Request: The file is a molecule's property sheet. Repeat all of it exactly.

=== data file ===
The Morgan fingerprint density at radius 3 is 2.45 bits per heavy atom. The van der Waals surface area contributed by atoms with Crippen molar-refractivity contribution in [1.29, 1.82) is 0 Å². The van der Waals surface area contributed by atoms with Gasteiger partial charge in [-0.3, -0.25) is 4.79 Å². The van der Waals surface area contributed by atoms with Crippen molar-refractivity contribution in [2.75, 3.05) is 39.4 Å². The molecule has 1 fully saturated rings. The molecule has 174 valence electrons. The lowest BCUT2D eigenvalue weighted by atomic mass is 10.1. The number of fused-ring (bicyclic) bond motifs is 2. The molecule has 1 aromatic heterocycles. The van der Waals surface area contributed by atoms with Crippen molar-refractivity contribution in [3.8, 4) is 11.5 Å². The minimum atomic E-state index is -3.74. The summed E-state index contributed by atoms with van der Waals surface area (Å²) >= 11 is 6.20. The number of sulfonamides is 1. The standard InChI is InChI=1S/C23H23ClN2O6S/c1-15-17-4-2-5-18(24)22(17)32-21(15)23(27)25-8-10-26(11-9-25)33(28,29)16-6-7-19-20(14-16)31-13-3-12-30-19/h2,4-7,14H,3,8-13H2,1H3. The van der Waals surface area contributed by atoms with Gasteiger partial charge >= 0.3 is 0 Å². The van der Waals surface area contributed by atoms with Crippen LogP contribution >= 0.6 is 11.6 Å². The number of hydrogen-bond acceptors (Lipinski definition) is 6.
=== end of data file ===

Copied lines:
The Morgan fingerprint density at radius 3 is 2.45 bits per heavy atom. The van der Waals surface area contributed by atoms with Crippen molar-refractivity contribution in [1.29, 1.82) is 0 Å². The van der Waals surface area contributed by atoms with Gasteiger partial charge in [-0.3, -0.25) is 4.79 Å². The van der Waals surface area contributed by atoms with Crippen molar-refractivity contribution in [2.75, 3.05) is 39.4 Å². The molecule has 1 fully saturated rings. The molecule has 174 valence electrons. The lowest BCUT2D eigenvalue weighted by atomic mass is 10.1. The number of fused-ring (bicyclic) bond motifs is 2. The molecule has 1 aromatic heterocycles. The van der Waals surface area contributed by atoms with Crippen molar-refractivity contribution in [3.8, 4) is 11.5 Å². The minimum atomic E-state index is -3.74. The summed E-state index contributed by atoms with van der Waals surface area (Å²) >= 11 is 6.20. The number of sulfonamides is 1. The standard InChI is InChI=1S/C23H23ClN2O6S/c1-15-17-4-2-5-18(24)22(17)32-21(15)23(27)25-8-10-26(11-9-25)33(28,29)16-6-7-19-20(14-16)31-13-3-12-30-19/h2,4-7,14H,3,8-13H2,1H3. The van der Waals surface area contributed by atoms with Gasteiger partial charge >= 0.3 is 0 Å². The van der Waals surface area contributed by atoms with Crippen LogP contribution >= 0.6 is 11.6 Å². The number of hydrogen-bond acceptors (Lipinski definition) is 6.